Google invests in first stage of cyber investment with purchase of security specialist Siemplify

Technology giants Google have taken the first step in their long-term security plans as they complete the purchase of Israeli company Siemplify.

Siemplify has built a reputation for its specialism within security orchestration, automation and response (SOAR). Google has not disclosed the purchase price for the company, but it’s expected to be in the region of $500m.

The purchase of the company forms part of Google’s plans for deep security development, which they previously pledged in August 2021.

Google has previously announced plans to fold Siemplify’s platform into the Google Cloud Chronicle service and to build a stronger foundation for its cyber security services proposition.

In previous statements, Google said that unifying SOAR capabilities with Chronicle’s security analytics toolset was an important step forward in a larger vision to build an “intuitive, efficient, security operations workflow around planet-scale security telemetry” that realises the goal of a “modern threat management stack” that “empowers customers to go beyond typical security event and information management [SIEM] and extended detection and response [XDR] tooling”. It hopes this will help customers better detect and respond to cyber threats.

Sunil Potti, Google Cloud Security vice-president and general manager, said: “In a time when cyber attacks are rapidly growing in both frequency and sophistication, there’s never been a better time to bring these two companies together.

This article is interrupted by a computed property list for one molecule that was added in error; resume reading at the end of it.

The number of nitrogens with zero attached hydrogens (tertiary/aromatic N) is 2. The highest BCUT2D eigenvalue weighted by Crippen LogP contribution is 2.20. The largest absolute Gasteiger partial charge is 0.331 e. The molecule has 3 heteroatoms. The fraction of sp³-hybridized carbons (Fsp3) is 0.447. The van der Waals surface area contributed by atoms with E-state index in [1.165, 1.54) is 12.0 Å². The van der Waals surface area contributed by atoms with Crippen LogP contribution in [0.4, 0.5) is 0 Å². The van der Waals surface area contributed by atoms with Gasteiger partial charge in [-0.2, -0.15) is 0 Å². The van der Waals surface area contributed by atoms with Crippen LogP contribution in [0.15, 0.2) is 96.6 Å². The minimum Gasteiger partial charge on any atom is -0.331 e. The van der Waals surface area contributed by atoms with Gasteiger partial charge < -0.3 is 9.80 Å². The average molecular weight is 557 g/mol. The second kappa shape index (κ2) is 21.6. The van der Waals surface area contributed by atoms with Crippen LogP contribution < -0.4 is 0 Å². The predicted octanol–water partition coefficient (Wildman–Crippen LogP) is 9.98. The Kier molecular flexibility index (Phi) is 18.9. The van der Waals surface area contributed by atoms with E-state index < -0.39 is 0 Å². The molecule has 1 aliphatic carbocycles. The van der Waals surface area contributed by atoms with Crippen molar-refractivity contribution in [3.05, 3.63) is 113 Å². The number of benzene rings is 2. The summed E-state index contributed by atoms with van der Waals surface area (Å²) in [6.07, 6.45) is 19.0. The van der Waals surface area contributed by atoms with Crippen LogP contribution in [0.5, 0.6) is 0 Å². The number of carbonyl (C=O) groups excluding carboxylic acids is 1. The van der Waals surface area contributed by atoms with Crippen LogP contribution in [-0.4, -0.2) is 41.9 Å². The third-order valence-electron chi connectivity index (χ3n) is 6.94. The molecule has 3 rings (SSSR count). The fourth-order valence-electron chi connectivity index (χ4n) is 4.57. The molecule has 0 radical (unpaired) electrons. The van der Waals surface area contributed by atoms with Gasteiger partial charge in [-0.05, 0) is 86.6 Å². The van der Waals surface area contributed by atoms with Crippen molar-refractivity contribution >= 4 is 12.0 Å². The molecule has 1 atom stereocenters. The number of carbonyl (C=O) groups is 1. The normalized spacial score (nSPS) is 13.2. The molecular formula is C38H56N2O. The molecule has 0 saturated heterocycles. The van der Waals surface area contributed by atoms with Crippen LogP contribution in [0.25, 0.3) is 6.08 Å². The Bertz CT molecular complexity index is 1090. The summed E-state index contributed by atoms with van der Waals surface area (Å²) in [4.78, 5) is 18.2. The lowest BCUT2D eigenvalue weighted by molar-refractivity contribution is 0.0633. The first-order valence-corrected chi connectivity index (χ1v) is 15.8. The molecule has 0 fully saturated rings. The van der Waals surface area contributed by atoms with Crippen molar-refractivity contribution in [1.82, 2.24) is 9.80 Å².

“We both share the belief that security analysts need to be able to solve more incidents with greater complexity while requiring less effort and less specialised knowledge. With Siemplify, we will change the rules on how organisations hunt, detect and respond to threats.”

Amos Stern, CEO at Siemplify, said: “We’re excited to join Google Cloud and build on the success we’ve had in the market helping companies address growing security threats. Together with Chronicle’s rich security analytics and threat intelligence, we can truly help security professionals transform the security operations centre [SOC] to defend against today’s threats.”

This isn’t the first encounter with a large corporation for Siemplify, who have previously worked with global financial services organisations and large manufacturers as well as managed security service providers. One example of these types of providers includes Oxford-based Longwall Security, which works with the likes of insurance firm Aviva, and high street supermarket chain Co-op.

What does this mean for security in Africa?

African delegates at the upcoming meeting with the UN in New York are expected to review and explore the threats posed by cybercrime, and discuss new ways to strengthen defences as well as working collaboratively with other nations.

With technology giants such as Google making cybercrime one of their key investments and priorities in 2022, it will also be clear that reaction to cyber threats will be a key point on the agenda.

With a focus on SOAR, Google will be aiming to make defence reactions to threats work at scale and speed – something the UN meeting is also looking to explore by evaluating past treaties.

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